Michaela’s writing hones in on anxiety, loss and distress, and plays with nonlinear timelines. Originally from NYC, she currently works as a civil servant in the UK, and is an active member of the Oxford Writing Circle. Her writing has recently been featured in The Oxford Review of Books, Pink Disco Magazine (forthcoming), The Talon Review (forthcoming) and Cassandra Voices—to which she is a regular contributor. Following this novel, she has begun posting chapters of a speculative fiction project on her Substack, 11 Billion Words.
Who/what made you want to write? Was there a particular person, or particular writers/works/art forms that influenced you?
My family is quite artistic, so I was surrounded by music, painting, theater, and writing throughout my life. My dad is from Ireland and made sure I read legendary Irish writers like W. B. Yeats; meanwhile, my mom would quote Joni Mitchell lyrics like aphorisms, so it was inevitable I’d at least know what good writing sounded like.
By age 16, I knew I loved to write, but didn’t quite know where I fit in until my mom suggested I read Crime and Punishment for my senior paper. I took to Dostoevsky immediately, read several of his short stories, and knew there was no turning back. It doesn’t hurt that we share a birthday, if you believe in astrology and all that. Even if I’ll never achieve as much as he did, he inspired me to write intense, cerebral stories that addressed both sociopolitical issues and the depths of human emotion. They may not be everyone’s cup of tea, but every writer has a reader.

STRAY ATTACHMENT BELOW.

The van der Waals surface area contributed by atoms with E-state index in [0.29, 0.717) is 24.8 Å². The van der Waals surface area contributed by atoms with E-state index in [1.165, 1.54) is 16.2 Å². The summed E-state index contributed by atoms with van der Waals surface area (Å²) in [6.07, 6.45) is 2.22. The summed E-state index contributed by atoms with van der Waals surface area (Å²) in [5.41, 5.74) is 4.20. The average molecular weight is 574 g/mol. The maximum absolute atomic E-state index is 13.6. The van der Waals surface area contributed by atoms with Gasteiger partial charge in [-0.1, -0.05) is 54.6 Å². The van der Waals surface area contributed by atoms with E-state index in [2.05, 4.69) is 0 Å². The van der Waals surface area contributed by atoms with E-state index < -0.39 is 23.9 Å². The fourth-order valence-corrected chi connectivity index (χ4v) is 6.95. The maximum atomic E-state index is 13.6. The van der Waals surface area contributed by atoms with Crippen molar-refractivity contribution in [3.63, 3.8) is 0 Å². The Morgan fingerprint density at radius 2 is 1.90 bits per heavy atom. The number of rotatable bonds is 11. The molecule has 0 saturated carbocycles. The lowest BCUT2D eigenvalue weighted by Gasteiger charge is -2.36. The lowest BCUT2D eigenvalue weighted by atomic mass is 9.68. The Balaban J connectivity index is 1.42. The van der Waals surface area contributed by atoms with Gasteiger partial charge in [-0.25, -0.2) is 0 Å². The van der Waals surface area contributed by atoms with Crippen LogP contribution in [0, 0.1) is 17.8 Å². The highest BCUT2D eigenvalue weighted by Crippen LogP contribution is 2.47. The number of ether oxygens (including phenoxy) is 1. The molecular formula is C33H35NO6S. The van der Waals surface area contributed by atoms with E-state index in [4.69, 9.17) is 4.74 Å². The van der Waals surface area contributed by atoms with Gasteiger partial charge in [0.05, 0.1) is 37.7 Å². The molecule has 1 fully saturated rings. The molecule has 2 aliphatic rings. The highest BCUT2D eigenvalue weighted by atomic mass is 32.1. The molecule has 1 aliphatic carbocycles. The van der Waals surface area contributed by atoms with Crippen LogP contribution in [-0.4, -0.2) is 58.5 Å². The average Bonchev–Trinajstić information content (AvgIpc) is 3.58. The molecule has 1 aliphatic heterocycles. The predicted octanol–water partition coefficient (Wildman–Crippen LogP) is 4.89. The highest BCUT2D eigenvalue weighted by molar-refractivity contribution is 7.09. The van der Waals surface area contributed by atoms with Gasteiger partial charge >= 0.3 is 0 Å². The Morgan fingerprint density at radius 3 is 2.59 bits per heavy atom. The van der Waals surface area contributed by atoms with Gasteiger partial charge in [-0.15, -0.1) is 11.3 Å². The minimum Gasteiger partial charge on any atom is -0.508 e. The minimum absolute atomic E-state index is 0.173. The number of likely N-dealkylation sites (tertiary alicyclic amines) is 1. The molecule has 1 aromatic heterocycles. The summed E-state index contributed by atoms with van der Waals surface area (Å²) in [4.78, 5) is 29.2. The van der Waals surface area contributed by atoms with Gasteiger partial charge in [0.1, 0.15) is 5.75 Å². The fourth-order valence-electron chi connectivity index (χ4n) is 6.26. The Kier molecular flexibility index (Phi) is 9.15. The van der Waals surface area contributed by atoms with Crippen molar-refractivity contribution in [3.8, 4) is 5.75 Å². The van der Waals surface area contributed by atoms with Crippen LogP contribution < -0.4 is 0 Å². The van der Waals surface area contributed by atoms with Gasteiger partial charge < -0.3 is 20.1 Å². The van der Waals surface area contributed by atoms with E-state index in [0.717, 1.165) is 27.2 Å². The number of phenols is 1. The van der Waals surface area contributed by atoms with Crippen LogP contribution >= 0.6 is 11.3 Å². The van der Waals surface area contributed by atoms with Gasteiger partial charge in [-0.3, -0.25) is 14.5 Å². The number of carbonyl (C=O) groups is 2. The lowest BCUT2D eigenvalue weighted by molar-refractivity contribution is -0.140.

What inspired you to start writing this book?
It was a strange situation: I had just seen Sleep No More, the immersive production of Macbeth in NYC, in which the actors often pull members of the audience away for these intense “one-on-ones”. Lucky me, I managed to get two of them. That night, I dreamt of a young man wandering through the woods in late autumn during a downpour, looking for a girl. He spied a man in a black overcoat who, like in the one-on-ones, pushed the young man up against a tree and told him the girl was dead. At the time, I was in a fiction workshop in college, so I decided to turn that dream into my workshop piece for that week. It was a confusing mess of a short story, but there are still lines from that original draft in my current manuscript.
But all dreams live in a wider psychosocial context. I was reeling from an unrequited love affair with someone I would probably never see again, but who often contacted me and kept me hanging on to hope. I constantly questioned why people leave others with no sense of closure, and why I couldn’t let go of anyone I’d ever loved. So this dream of someone searching, being unable to see clearly, hearing answers from others rather than the person they love, came at the perfect time. And I needed to write it out. The mental illness element came a bit later, when I took several psychology classes and realized no one is cruel without a reason, even if it only makes sense to them.
Tell us the story of your book’s title. Was it easy to find, or did it take forever?
It took ages to settle on the right title. Almost six years after I wrote the short story, I was watching Synecdoche, New York, and heard the title Caden picks for his doomed “masterpiece”: The Obscure Moon Lighting an Obscure World.